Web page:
Making the news today in Canada is a new report that shows the degree to which the economic “downturn” (put politely) is literally sickening Canadians. On the other hand, “upturns” are sometimes accompanied by increased consumption of meat (and the added hormones), increased obesity and diabetes. The sickness described is the sickness of stress and loss, rather than gain.
As reported by the CBC, “the economic downturn has affected how Canadians care for their health, particularly those in the lowest income groups â€” with people eating and sleeping less, spending less on prescriptions and skipping medical and dental appointments.” This is according to the 9th annual National Report Card on Health Care in Canada, published by the Canadian Medical Association. Listed among the study’s findings, based on a survey of over 4,000 Canadians (see pages 18 through 21):
- 40% feel stressed and/or overwhelmed by financial concerns. Among those who earn less than $30,000, that number rises to 51%.
- 25% said they have delayed or canceled a dentist appointment as a result of financial worries. The figure is 34% among Canadians who earn less than $30,000.
- 16% of those polled said they skip meals to save money, with the figure rising to 28% per cent in the lowest income bracket.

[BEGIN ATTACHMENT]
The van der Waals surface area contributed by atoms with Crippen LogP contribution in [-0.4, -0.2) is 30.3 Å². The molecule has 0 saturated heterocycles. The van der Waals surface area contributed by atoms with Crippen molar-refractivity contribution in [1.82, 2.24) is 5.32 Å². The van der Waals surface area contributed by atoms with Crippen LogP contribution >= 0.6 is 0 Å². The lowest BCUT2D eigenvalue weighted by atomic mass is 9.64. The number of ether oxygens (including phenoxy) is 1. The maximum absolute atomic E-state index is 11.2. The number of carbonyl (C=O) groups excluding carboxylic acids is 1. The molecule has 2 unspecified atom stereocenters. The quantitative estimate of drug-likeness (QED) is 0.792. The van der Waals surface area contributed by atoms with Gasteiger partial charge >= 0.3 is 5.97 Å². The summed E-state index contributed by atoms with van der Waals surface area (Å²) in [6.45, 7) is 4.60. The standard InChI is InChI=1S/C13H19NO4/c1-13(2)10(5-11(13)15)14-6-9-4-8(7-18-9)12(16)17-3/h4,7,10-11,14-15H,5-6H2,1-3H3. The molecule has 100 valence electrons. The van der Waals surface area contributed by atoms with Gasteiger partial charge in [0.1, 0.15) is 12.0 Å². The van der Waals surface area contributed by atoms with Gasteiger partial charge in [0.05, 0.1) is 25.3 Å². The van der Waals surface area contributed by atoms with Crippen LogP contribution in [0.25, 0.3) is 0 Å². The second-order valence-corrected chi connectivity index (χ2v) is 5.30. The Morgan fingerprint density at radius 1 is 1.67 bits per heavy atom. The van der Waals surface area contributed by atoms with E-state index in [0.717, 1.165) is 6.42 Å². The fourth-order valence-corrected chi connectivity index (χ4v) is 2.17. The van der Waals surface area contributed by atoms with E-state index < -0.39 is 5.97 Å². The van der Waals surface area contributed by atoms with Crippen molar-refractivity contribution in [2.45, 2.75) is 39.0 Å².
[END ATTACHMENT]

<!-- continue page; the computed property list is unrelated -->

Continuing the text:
- 32% have spent less money on food, nationally, with 44% of people in lower income groups cutting back on spending on food.
- 23% said they are losing sleep over economic worries, with the figure rising to 33% among those without a university degree.
- 14% said they had delayed or stopped buying their prescription medications because money was tight.
(In terms of sleep loss, one can make impressionistic observations of marked differences in ostensible sleeping patterns as likely evidenced by the number of darkened homes/apartments in different class neighbourhoods. For example, I live in a polarized mixed-class setting, with buildings occupied by working-class tenants (paying as low as $600 per month in rent), and luxury condos where even two-bedroom units can sell for over a million dollars. At night, the dwellings of the wealthy are almost always totally dark after midnight, while in those of the working-class numerous lights remain on, lights from televisions flickering, computer screens lit, etc., suggesting activity going on through the night.)
The interesting coincidence in the appearance of this report is that it accompanies news of tumbling stock markets, as investors catch up to the reality that the “recession” has severely impacted the middle- and working-classes, with less money to spend, increased job losses, foreclosures, little or no saving, and massive personal debt. News of the resurrection of the economy have been wildly exaggerated.
It is one of those “mysteries” of capitalism where investors can experience “confidence” and “hope” even while job losses increase — one has to wonder: who do they think would be purchasing their products?